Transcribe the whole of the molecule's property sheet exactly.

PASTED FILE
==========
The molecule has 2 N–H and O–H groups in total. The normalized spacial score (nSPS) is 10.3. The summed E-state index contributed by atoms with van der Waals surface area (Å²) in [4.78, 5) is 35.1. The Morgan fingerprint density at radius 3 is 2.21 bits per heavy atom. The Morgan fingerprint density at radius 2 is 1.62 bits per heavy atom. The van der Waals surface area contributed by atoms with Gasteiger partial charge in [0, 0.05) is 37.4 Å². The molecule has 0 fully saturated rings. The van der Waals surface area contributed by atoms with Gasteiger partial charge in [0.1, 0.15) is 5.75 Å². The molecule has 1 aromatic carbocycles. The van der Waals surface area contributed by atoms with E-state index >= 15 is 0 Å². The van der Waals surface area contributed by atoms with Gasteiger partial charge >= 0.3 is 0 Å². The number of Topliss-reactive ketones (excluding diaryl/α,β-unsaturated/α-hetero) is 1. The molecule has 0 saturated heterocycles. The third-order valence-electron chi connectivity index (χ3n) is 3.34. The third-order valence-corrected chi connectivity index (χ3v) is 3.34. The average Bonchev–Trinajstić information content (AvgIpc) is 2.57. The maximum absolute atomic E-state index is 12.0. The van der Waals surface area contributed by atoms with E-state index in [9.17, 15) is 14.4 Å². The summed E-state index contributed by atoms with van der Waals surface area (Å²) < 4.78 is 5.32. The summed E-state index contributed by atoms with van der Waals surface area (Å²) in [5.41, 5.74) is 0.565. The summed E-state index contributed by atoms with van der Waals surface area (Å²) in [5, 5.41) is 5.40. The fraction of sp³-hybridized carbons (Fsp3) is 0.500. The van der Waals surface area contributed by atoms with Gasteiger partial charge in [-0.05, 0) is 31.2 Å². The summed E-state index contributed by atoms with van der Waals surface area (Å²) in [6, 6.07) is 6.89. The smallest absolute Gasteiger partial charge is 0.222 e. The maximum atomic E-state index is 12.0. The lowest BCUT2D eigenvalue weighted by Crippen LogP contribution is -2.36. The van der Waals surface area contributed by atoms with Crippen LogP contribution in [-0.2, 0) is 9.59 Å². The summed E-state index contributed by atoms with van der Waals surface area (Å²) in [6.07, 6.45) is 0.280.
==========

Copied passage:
The molecule has 2 N–H and O–H groups in total. The normalized spacial score (nSPS) is 10.3. The summed E-state index contributed by atoms with van der Waals surface area (Å²) in [4.78, 5) is 35.1. The Morgan fingerprint density at radius 3 is 2.21 bits per heavy atom. The Morgan fingerprint density at radius 2 is 1.62 bits per heavy atom. The van der Waals surface area contributed by atoms with Gasteiger partial charge in [0, 0.05) is 37.4 Å². The molecule has 0 fully saturated rings. The van der Waals surface area contributed by atoms with Gasteiger partial charge in [0.1, 0.15) is 5.75 Å². The molecule has 1 aromatic carbocycles. The van der Waals surface area contributed by atoms with E-state index >= 15 is 0 Å². The van der Waals surface area contributed by atoms with Gasteiger partial charge >= 0.3 is 0 Å². The number of Topliss-reactive ketones (excluding diaryl/α,β-unsaturated/α-hetero) is 1. The molecule has 0 saturated heterocycles. The third-order valence-electron chi connectivity index (χ3n) is 3.34. The third-order valence-corrected chi connectivity index (χ3v) is 3.34. The average Bonchev–Trinajstić information content (AvgIpc) is 2.57. The maximum absolute atomic E-state index is 12.0. The van der Waals surface area contributed by atoms with E-state index in [9.17, 15) is 14.4 Å². The summed E-state index contributed by atoms with van der Waals surface area (Å²) < 4.78 is 5.32. The summed E-state index contributed by atoms with van der Waals surface area (Å²) in [5.41, 5.74) is 0.565. The summed E-state index contributed by atoms with van der Waals surface area (Å²) in [5, 5.41) is 5.40. The fraction of sp³-hybridized carbons (Fsp3) is 0.500. The van der Waals surface area contributed by atoms with Gasteiger partial charge in [-0.05, 0) is 31.2 Å². The summed E-state index contributed by atoms with van der Waals surface area (Å²) in [6, 6.07) is 6.89. The smallest absolute Gasteiger partial charge is 0.222 e. The maximum atomic E-state index is 12.0. The lowest BCUT2D eigenvalue weighted by Crippen LogP contribution is -2.36. The van der Waals surface area contributed by atoms with Crippen LogP contribution in [-0.2, 0) is 9.59 Å². The summed E-state index contributed by atoms with van der Waals surface area (Å²) in [6.07, 6.45) is 0.280.